Firstly, this week marks the release of the first issue of FLAPPERHOUSE, a new magazine from editor Joe O’Brien. Joe is a long time visitor to the site, and I was honored that he asked me to submit. My story, “Axis Mundi”, (sample here!) is a sci-fi/horror story about derelict spaceships and divinity, is one of several new stories and poems to grace the pages of the first issue. It’s a terrific collection of varied voices, and the more I read, the more proud I am to be a part of it.
Secondly, I just finished True Detective last week. I wanted to hold off on the last episode for several years, just to inhabit the liminal space forever, but my wife demanded that we finish it. I’ve been enormously taken by the show, from the deliberate reference to the philosophy of Thomas Ligotti and other antinatalists in the first 15 minutes, to the series-wide use of weird fiction in general and Robert Chambers’ “The King in Yellow”in specific, the show was not only expertly written, shot and acted, it was also directly created to please me. Or, that’s how it felt across most of the 8 episodes. I’m fairly certain that this is, and will remain for some time, my favorite series on television, ever.
Since the show ended, I’ve been chewing on some things. One thing I’m maybe mildly disappointed with is that a lot of the intricacy of symbolism in set and costume design turned out to be coincidental more than intentional, but the show still has the feel of a puzzle box. And I adore puzzle boxes. With the writer mentioning that he’s a fan of some of my weird fiction authors (Ligotti, Barron, and Langan among them), and that he’s drawn direct inspiration from the genre (beyond the overarching King in Yellow references within the story), it had me on high alert for references, metaphors and symbolism. So, this is me pulling on threads and seeing what tumbles out.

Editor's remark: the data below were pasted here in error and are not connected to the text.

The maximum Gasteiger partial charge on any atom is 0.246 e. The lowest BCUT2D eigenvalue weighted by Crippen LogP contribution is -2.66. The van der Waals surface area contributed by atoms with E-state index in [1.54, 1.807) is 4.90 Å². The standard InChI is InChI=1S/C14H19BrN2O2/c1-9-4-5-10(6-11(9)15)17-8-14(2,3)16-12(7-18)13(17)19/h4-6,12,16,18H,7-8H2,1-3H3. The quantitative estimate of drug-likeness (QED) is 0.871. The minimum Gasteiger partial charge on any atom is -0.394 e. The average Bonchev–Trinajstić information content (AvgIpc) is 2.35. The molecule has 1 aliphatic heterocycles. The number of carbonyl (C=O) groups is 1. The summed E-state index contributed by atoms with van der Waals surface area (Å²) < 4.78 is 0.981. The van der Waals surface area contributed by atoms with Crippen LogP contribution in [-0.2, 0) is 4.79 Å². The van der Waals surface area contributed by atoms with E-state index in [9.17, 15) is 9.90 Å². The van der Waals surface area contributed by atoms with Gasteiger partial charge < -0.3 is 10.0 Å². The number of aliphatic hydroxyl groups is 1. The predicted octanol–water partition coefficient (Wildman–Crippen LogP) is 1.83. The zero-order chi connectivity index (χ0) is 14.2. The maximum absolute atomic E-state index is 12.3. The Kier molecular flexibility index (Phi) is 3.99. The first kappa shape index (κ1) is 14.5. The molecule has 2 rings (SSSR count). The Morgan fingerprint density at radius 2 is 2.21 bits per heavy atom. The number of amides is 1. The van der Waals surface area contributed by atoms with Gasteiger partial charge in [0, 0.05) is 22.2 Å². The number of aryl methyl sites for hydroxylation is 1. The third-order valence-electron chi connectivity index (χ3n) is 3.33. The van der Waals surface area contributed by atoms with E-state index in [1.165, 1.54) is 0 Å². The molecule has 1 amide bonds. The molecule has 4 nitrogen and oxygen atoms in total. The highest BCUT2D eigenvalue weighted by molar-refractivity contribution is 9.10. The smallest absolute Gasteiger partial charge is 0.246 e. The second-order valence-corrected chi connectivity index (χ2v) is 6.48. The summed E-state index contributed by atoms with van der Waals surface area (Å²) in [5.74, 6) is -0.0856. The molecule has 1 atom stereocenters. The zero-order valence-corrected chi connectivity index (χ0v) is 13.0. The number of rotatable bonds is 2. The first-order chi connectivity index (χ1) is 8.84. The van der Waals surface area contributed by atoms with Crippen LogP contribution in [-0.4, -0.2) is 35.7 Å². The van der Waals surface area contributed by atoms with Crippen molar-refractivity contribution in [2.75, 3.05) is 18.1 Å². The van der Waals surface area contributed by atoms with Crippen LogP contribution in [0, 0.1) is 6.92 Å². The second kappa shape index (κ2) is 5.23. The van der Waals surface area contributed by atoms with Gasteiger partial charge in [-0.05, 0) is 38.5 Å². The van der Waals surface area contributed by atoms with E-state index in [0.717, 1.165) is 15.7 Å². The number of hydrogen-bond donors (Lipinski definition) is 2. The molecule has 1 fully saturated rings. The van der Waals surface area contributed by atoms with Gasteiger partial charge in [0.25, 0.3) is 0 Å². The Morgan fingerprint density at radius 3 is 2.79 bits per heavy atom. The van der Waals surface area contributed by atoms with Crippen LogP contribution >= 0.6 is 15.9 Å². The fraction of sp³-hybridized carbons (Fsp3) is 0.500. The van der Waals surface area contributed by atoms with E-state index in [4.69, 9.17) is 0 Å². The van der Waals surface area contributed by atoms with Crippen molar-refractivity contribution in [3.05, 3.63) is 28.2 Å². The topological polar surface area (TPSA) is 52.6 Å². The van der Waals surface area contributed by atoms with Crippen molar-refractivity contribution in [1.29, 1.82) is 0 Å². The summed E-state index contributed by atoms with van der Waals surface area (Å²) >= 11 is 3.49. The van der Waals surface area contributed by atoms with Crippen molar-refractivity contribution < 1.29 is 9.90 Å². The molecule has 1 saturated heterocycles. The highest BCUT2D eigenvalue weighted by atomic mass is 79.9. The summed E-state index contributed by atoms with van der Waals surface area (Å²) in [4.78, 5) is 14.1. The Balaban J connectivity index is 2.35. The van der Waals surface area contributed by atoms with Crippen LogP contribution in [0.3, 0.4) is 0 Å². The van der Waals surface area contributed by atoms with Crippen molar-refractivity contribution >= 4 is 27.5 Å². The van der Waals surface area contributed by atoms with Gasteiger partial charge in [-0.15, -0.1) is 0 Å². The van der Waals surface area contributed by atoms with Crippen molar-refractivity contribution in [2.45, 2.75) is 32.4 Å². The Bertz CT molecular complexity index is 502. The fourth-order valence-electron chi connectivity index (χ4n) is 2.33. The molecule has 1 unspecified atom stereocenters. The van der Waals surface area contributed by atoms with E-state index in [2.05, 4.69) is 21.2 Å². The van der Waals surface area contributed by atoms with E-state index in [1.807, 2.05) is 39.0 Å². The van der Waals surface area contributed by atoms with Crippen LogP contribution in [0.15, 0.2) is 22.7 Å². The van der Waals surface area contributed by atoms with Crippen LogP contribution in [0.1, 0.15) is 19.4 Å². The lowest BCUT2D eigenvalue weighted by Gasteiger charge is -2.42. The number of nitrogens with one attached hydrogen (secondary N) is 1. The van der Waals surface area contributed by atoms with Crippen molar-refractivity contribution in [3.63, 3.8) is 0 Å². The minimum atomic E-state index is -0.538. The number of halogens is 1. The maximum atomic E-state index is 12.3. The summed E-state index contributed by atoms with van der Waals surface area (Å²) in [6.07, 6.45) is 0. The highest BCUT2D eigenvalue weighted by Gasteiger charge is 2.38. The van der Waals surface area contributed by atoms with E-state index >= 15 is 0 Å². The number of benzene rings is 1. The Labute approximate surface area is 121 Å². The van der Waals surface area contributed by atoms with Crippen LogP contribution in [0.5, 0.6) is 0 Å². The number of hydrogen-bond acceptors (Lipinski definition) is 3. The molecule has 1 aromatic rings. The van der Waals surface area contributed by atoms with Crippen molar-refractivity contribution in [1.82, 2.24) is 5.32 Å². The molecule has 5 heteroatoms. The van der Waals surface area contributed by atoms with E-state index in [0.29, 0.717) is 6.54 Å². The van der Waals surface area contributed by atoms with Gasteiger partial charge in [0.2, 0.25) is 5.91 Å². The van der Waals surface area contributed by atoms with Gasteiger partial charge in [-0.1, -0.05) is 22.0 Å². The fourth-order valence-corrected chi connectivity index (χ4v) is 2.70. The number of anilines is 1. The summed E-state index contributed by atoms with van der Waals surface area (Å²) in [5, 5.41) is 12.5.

I’ll try, Rust. Here’s my thoughts on one of the repeating images and concepts from the show: Black Stars…
“Black Stars” comes from several locations in the play “King in Yellow”, as in the fictional work inside the collection of stories “The King in Yellow.” It appears as some of the only printed text of the play in the collection of stories:Strange is the night where black stars rise, And strange moons circle through the skies, But stranger still is Lost Carcosa.
(Also, Carcosa, but I’m not there yet. Incidentally, you should read the King in Yellow. It’s free on Kindle.)
A similar motif shows up in future weird fiction, including this famous poem, Nemesis from Lovecraft:I have seen the dark universe yawning, Where the black planets roll without aim; Where they roll in their horror unheeded, without knowledge or lustre or name.
(Incidentally, here’s an unrelated modern weird story that takes some inspiration from these poems, from an excellent magazine)
I’d say it’s safe to assume “Black Planets Roll” was a reference to “Black Stars Rise” (Lovecraft was not shy about aping his influences, which is funny from the future, where a thousand authors ape him). “Black Stars” is one of those phrases that resonates, especially for me, in the realm of horror. It’s a nice obvious metaphor for hopelessness, where not even the stars give light. It embodies the “Cosmic” horror of Lovecraft and Ligotti, one that’s a strong undercurrent for Rust’s philosophy. The universe is cold, mechanistic, and heartless. Also it gives the title to this phenomenal album that is one of my most played writing soundtracks:
Now, Black Stars appear with regularity in True Detective…